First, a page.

BRUSSELS -- The European Union on Tuesday moved to recognize halloumi, or hellim in Turkish, as a protected cheese from both sides of the Greek-Turkish divided island of Cyprus and lauded it as a symbolic step toward further reunification.

The salty, chewy cheese is perhaps Cyprus' greatest gift to world gastronomy and the 28-nation bloc took a major step toward full name protection by publishing its official application for the status, which would mean only cheese made in Cyprus could be called halloumi in EU countries.

The island nation was forcibly divided in 1974 into a Greek Cypriot south and a Turkish Cypriot north. It joined the EU in 2004, but only the south enjoys the benefits of membership.

Decades of attempts to reunify the island have been unsuccessful despite attempts by both the EU and the United Nations.

Perhaps underscoring the challenges ahead, even a deal on the cheese took months of difficult negotiations.

Yet on Tuesday, EU Commission President Jean-Claude Juncker said the cheese unification drive shows the commitment of both sides "to work together on projects unifying the whole island." The breakthrough came two weeks after Juncker's visit to the island, where he met the leaders of both Greek and Turkish communities.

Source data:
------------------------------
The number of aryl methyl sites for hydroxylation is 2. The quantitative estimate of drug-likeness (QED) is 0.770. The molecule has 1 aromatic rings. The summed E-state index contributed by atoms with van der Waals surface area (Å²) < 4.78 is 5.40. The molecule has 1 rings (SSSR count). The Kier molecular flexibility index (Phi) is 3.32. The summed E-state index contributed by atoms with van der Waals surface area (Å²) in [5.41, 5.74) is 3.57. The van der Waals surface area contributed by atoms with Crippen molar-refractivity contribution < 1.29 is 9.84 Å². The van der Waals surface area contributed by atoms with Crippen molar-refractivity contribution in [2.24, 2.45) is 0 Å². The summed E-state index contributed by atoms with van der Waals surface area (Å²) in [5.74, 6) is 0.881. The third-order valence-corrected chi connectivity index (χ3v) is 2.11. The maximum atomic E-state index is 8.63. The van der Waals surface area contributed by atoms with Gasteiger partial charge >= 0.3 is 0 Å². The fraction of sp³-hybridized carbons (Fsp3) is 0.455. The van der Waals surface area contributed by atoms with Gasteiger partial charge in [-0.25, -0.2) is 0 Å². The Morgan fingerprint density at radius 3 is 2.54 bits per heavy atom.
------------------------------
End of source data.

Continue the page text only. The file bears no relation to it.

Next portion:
"Halloumi/Hellim cheese symbolizes the shared heritage of the island of Cyprus," Juncker said. Once the protection procedure is complete, Turkish Cypriot cheese producers could export their product to the EU through southern Cypriot ports.

The full approval of the halloumi procedure could still take over 5 months. It is extremely unlikely the island will be close to unification by then.

Peace talks resumed in May after an eight-month pause triggered by a feud beteweenn the Cypriot government and Turkey over gas and oil exploration.


Menelaos Hadjicostis contributed from Athens.